How to Install a Three-Wire Ceiling Fan

Ceiling fans come in a wide variety of styles, colors and models.

Find the Supply Wires

Ceiling fans add style and comfort while saving energy.Ceiling fans add style and comfort while saving energy.
Some have lights attached that work independent of the fan motor. Wiring these models is not all that complicated and most people with a basic knowledge of electrical wiring can accomplish it in a short period of time. Follow these basic steps to wire your fan / light combination to a pair of switches to make them operate independently of each other or to a single switch to make them both operate at the same time.
Determine where the supply wires are.

Turn the power off at the circuit breaker panel. Remove the switch plate and switch from the box. See the illustration that accompanies these four steps.

Examine the wires in the box for one of two configurations. A single pair of wires that attach to the two terminals on the switch. No other wires are in the box. In this configuration, the supply wires are located in the ceiling box. You just need to determine which one is the hot supply wire. In the second configuration, four wires come into the box. One black wire attaches to the switch. A second, probably black wire, also attached to the switch, leaves the box with a white wire which is attached to the last wire, also probably white. In this case, the supply wires are probably in the switch box. Bare or green wires may also be in the box, but are not used in this step.

Remove the wire nut from the two white wires twisted together and capped by a wire nut. Remove this wire nut, but do not untwist the wires. Remove the black or colored wires from the switch. Do not allow any of the bare wires to touch each other.

Turn the power on and use a neon tester to find the "HOT" wire. Touch one probe to a black wire and one to a white wire or a bare ground wire or the metal box. If the lamp lights, the black wire is Hot. Turn the power off again and mark this wire as "Hot" so you remember. The white wire that comes in with it is the supply neutral.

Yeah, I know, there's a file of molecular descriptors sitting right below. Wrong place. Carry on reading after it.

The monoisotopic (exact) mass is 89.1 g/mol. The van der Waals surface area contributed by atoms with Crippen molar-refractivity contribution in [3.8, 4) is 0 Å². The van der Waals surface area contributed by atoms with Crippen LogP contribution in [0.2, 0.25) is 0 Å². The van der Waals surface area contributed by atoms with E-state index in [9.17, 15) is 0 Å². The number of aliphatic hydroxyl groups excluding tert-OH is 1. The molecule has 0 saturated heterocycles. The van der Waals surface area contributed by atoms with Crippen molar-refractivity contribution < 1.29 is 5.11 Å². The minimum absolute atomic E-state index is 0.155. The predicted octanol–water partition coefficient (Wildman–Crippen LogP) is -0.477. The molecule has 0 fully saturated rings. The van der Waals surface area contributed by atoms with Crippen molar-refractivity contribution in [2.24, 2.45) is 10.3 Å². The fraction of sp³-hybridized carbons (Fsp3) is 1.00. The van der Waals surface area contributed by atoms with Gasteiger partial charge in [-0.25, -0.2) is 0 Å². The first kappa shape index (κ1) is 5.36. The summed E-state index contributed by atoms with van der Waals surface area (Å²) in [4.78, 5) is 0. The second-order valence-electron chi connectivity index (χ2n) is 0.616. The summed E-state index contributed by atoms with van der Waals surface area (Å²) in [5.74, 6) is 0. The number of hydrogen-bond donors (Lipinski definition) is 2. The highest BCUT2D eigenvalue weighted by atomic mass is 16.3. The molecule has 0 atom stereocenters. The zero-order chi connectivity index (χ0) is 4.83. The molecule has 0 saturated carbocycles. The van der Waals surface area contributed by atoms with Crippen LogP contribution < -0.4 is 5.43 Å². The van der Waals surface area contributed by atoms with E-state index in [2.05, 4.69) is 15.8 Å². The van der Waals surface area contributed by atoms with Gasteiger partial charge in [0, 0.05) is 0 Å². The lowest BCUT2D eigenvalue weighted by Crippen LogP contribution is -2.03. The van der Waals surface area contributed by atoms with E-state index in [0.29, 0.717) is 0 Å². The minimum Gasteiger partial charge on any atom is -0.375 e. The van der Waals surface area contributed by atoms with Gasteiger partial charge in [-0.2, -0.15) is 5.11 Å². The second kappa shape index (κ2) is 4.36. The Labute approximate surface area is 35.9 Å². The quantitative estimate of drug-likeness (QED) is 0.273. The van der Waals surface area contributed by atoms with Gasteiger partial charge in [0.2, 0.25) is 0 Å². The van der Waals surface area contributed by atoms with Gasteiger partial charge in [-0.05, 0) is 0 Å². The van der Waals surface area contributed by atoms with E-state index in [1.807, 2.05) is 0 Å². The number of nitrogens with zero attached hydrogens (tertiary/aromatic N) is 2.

Independent Fan / Light Operation

Wiring for independent operation.

Run two wires plus ground sheathed cable from the ceiling box to the switch box. The existing wires will be used for the fan, and the new wires will be used for the light.

Connect the hot supply wire to both switches. Do this by using two six-inch pieces of black wire, stripped at both ends and connected to the Hot supply wire. Strip the black hot supply wire and twist the end with the ends of the two six-inch pieces. Cap with a wire nut. Attach the other ends of the six-inch wires to the switches, one to each switch. It does not matter which of the two terminals you use.

Connect the two switches to the two black wires that run back to the ceiling box. Again, it does not matter which terminals you use on the switches.

Connect the two black wires attached to the switches to the ceiling fan's colored wires, one to each wire. Cap with wire nuts. Connect the white ceiling fan wire to the white neutral wire in the ceiling box. If this wire runs back to the switch box, then make sure that connection is made in the switch box as well. See the accompanying illustration. The white wire in the sheathed cable run in Step 1 is not used and should be capped with a wire nut on both ends.

There should be green or bare ground wires. All should be connected together and capped with wire nuts.